“In all the things I’ve read about feminism, I’ve come to understand that there’s an essential feminism: this idea that there are right and wrong ways to be a feminist and there might be consequences for doing feminism wrong. The problem with this idea is that it doesn’t allow for how complex our human experiences and individuality are.”

      There are plenty women who not only support “women asking men out, women not giving up their surnames, dating younger men, exploring their sexuality, not bargaining sex/love etc” but are living them, and yes they’re African, so please get your facts right.

      I don’t know what mentality you refer to but if the “advantages” we enjoy is the beauty of our womanhood then yes, we love it! In fact, we revel in it!

      1. 6
        Okay, let me begin by saying that writing has never been my forte. Perhaps I may not have worded my previous message well, otherwise I don’t see how y’all would have missed the point.
        Please note also that I’m not the enemy here. I’m all for gender equality. I’m a Feminist myself, despite being a man.

        Back to the matter… maybe a practical example would help at this time. Take Linda Ikeji for instance. She’s been touted by many, including herself, as a Feminist. Not long ago she was reported to have made a public plea for prayers to land her a husband, noting her age. Now imagine the message this passes to the little girl out there who looks up to her, considering her achievements as an African woman. What this means is that a girl can achieve anything and aspire to any heights BUT she can never be accomplished without being someone’s wife. Like many, I suspect that Linda’s desperate pleas must have been born of Traditional/religious sentiments . There are similar cases abound of young women resorting to vigils and special prayer sessions to find a husband… ever wonder why that is? Tradition/Religion make it compulsory for women to find husbands no matter what.
        However, even though she has some other noble reasons for seeking a husband so, what stops her from wooing a guy, proposing to and then marrying him? Imagine what a profound statement this would make for feminism. But no, she wouldn’t dare because her tradition frowns at such.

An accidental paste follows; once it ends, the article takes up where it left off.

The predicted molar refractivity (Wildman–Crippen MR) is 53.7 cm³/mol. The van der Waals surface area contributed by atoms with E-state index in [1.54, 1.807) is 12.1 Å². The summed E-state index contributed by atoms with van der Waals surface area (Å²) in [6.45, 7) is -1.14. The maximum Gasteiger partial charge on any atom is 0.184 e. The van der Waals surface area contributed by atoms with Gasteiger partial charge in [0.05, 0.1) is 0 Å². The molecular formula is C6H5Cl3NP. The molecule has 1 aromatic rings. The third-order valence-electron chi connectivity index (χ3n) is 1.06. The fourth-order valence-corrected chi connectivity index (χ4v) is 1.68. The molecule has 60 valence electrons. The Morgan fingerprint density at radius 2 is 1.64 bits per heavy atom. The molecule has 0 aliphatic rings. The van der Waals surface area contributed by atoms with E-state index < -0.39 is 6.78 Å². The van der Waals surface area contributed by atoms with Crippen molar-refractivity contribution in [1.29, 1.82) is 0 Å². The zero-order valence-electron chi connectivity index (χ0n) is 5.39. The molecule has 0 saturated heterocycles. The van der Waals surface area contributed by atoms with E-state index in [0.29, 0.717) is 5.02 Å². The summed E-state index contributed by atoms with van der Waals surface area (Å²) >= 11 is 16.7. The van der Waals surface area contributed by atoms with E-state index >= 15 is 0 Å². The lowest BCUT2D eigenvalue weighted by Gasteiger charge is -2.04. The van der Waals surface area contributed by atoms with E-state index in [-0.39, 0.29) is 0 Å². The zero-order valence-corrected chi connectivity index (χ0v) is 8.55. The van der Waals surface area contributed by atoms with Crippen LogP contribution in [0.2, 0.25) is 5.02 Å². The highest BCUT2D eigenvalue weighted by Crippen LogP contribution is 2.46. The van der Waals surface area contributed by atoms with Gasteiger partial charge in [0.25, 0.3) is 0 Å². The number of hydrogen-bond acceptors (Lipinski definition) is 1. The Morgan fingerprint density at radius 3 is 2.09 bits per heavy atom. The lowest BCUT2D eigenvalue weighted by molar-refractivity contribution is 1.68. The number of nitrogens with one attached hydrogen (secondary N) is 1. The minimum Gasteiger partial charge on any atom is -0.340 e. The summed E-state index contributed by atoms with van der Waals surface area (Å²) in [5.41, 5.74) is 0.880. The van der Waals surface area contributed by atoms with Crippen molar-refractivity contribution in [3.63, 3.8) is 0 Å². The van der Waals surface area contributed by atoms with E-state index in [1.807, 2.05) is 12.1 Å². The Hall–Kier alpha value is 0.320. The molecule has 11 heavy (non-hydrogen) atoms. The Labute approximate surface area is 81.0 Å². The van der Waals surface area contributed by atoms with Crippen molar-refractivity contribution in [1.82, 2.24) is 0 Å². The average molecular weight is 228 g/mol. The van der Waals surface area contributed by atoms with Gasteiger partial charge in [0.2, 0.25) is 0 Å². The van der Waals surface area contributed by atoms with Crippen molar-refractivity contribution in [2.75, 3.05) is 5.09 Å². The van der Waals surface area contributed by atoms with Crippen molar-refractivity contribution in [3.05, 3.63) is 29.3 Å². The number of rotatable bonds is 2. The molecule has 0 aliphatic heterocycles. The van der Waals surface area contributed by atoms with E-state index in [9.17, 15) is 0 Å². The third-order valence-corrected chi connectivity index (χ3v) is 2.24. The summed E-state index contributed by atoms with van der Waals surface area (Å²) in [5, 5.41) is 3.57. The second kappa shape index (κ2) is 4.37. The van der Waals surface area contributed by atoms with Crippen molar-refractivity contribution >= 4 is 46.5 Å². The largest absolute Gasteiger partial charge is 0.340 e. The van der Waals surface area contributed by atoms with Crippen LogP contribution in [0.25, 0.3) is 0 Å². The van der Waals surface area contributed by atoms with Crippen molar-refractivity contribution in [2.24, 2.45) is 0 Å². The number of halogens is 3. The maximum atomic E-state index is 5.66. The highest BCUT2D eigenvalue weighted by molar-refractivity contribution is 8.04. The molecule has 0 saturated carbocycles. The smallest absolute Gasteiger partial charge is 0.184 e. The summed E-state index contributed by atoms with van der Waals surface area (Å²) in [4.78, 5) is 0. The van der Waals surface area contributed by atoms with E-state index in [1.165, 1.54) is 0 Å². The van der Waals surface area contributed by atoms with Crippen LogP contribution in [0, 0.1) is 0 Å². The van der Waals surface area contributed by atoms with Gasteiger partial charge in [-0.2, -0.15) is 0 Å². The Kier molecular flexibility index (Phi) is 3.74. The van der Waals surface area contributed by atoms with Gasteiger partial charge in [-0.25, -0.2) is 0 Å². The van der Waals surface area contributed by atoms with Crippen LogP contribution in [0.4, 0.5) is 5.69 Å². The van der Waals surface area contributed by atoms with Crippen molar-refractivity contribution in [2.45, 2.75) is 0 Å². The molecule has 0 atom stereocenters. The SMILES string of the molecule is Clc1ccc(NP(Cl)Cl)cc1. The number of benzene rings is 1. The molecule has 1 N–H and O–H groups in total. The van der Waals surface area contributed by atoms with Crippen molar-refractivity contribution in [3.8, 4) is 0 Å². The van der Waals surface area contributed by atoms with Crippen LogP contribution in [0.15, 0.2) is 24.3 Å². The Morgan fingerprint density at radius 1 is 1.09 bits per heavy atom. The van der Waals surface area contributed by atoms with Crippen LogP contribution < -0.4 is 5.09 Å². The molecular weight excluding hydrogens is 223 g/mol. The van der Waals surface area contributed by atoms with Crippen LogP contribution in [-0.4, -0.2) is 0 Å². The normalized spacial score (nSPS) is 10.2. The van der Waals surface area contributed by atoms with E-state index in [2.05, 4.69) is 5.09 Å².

I’m sure y’all agree that the most efficient way to deal with a problem is to attack it’s root cause as opposed to tackling its symptoms. Now I don’t know how most of you define feminism but I think it’s synonymous with gender equality(eliminating gender inequalities). Therefore, ask yourselves: how did gender inequality, as we have it today, come to be? You guessed right: religion/tradition. In other words, Tradition/Religion is the root cause while FGM, Child brides etc are the symptoms. Therefore it makes more sense to first and foremost, do away with religion/tradition

        @Priscilla… yes, Dogma, traditions and stereotypes won’t disappear in a day, but I do have a serious problem with Femists who fight for the girl child’s various rights while still holding on to these dogma, traditions and stereotypes that gave yield to the problem in the first place. You can’t hold the Koran/Bible in one hand and push feminism knowing well that the Koran/Bible explicitly makes women out to be inferior to men. This is counterproductive.

        Let me try to draw an analogy using FGM and Child brides as a focal points. Most traditions place a certain value on the female virginity hence FGM(female circumcision) is believed to keep the girl chaste. Most mothers subscribe to this idea because it “worked for them”. Now most feminists attempt to discourage this practice by highlighting the medical risks it poses on the girl child. Unfortunately, these mothers are most likely to disagree, suspecting them of just wanting to “give it a bad name”.
        However, a better alternative lies in demystifying tradition by making them see that the female virginity is just as valuable as the males’; and they have the same rights as the guys to keep or lose it as they choose(when of age, of course). So if promiscuity is the problem, then the guys should have their penises cut off too. But I’m sure they won’t have that, so they leave the vaginas be. Now picture a devout Muslim feminist fighting against childbrides. For goodness sake, Islam says it’s okay to marry childbrides. So she has to first deny Islam before fighting against childbrides.